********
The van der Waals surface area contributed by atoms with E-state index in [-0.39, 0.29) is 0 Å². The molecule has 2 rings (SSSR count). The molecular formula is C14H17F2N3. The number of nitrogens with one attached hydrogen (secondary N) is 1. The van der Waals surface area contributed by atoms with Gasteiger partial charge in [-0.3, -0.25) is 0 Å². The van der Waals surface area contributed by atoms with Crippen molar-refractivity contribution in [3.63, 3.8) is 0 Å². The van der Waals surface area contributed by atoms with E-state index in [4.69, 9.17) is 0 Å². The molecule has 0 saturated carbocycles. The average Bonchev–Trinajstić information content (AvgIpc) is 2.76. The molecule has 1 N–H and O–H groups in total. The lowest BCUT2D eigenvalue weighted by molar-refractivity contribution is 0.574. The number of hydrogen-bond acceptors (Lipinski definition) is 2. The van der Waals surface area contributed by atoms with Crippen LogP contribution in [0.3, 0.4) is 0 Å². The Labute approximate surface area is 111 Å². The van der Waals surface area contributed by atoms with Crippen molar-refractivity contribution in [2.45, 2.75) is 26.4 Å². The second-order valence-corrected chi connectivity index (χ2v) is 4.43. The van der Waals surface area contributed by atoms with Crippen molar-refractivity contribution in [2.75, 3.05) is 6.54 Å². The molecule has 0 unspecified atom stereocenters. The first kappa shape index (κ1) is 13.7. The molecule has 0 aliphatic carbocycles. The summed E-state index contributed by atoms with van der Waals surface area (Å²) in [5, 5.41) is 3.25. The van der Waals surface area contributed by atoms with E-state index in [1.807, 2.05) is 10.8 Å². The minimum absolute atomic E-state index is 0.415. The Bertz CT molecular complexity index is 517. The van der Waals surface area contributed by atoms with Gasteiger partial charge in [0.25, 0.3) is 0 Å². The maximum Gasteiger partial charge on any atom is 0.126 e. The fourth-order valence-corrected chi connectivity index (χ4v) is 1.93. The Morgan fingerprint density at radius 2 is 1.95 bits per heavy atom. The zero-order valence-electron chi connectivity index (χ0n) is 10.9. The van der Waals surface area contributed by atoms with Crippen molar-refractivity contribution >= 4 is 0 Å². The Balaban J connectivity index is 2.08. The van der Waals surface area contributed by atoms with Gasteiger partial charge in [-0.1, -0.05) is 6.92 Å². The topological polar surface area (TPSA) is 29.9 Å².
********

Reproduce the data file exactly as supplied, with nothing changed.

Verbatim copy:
The van der Waals surface area contributed by atoms with E-state index in [-0.39, 0.29) is 0 Å². The molecule has 2 rings (SSSR count). The molecular formula is C14H17F2N3. The number of nitrogens with one attached hydrogen (secondary N) is 1. The van der Waals surface area contributed by atoms with Gasteiger partial charge in [-0.3, -0.25) is 0 Å². The van der Waals surface area contributed by atoms with Crippen molar-refractivity contribution in [3.63, 3.8) is 0 Å². The van der Waals surface area contributed by atoms with E-state index in [4.69, 9.17) is 0 Å². The molecule has 0 saturated carbocycles. The average Bonchev–Trinajstić information content (AvgIpc) is 2.76. The molecule has 1 N–H and O–H groups in total. The lowest BCUT2D eigenvalue weighted by molar-refractivity contribution is 0.574. The number of hydrogen-bond acceptors (Lipinski definition) is 2. The van der Waals surface area contributed by atoms with Crippen LogP contribution in [0.3, 0.4) is 0 Å². The Labute approximate surface area is 111 Å². The van der Waals surface area contributed by atoms with Crippen molar-refractivity contribution in [2.45, 2.75) is 26.4 Å². The second-order valence-corrected chi connectivity index (χ2v) is 4.43. The van der Waals surface area contributed by atoms with Crippen molar-refractivity contribution in [2.75, 3.05) is 6.54 Å². The molecule has 0 unspecified atom stereocenters. The first kappa shape index (κ1) is 13.7. The molecule has 0 aliphatic carbocycles. The summed E-state index contributed by atoms with van der Waals surface area (Å²) in [5, 5.41) is 3.25. The van der Waals surface area contributed by atoms with E-state index in [1.807, 2.05) is 10.8 Å². The minimum absolute atomic E-state index is 0.415. The Bertz CT molecular complexity index is 517. The van der Waals surface area contributed by atoms with Gasteiger partial charge in [0.25, 0.3) is 0 Å². The maximum Gasteiger partial charge on any atom is 0.126 e. The fourth-order valence-corrected chi connectivity index (χ4v) is 1.93. The Morgan fingerprint density at radius 2 is 1.95 bits per heavy atom. The zero-order valence-electron chi connectivity index (χ0n) is 10.9. The van der Waals surface area contributed by atoms with Crippen molar-refractivity contribution >= 4 is 0 Å². The Balaban J connectivity index is 2.08. The van der Waals surface area contributed by atoms with Gasteiger partial charge in [-0.1, -0.05) is 6.92 Å². The topological polar surface area (TPSA) is 29.9 Å².